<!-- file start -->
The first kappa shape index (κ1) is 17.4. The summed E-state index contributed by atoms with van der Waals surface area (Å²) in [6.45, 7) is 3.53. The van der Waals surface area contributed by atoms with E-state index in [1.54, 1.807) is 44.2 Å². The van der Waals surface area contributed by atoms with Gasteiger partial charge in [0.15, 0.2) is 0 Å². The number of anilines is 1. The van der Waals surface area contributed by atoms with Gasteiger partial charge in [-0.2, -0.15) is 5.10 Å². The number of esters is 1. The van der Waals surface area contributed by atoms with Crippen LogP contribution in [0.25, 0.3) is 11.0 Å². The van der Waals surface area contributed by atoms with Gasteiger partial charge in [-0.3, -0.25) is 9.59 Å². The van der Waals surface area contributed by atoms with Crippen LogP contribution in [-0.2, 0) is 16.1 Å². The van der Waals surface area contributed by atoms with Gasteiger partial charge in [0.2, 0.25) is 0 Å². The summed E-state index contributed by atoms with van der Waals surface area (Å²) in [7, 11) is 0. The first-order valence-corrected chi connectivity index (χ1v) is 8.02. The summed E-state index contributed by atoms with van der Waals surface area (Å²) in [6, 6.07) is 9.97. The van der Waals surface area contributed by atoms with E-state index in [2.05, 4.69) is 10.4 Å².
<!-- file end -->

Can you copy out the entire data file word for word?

The first kappa shape index (κ1) is 17.4. The summed E-state index contributed by atoms with van der Waals surface area (Å²) in [6.45, 7) is 3.53. The van der Waals surface area contributed by atoms with E-state index in [1.54, 1.807) is 44.2 Å². The van der Waals surface area contributed by atoms with Gasteiger partial charge in [0.15, 0.2) is 0 Å². The number of anilines is 1. The van der Waals surface area contributed by atoms with Gasteiger partial charge in [-0.2, -0.15) is 5.10 Å². The number of esters is 1. The van der Waals surface area contributed by atoms with Crippen LogP contribution in [0.25, 0.3) is 11.0 Å². The van der Waals surface area contributed by atoms with Gasteiger partial charge in [-0.3, -0.25) is 9.59 Å². The van der Waals surface area contributed by atoms with Crippen LogP contribution in [-0.2, 0) is 16.1 Å². The van der Waals surface area contributed by atoms with Gasteiger partial charge in [0.2, 0.25) is 0 Å². The summed E-state index contributed by atoms with van der Waals surface area (Å²) in [7, 11) is 0. The first-order valence-corrected chi connectivity index (χ1v) is 8.02. The summed E-state index contributed by atoms with van der Waals surface area (Å²) in [6, 6.07) is 9.97. The van der Waals surface area contributed by atoms with E-state index in [2.05, 4.69) is 10.4 Å².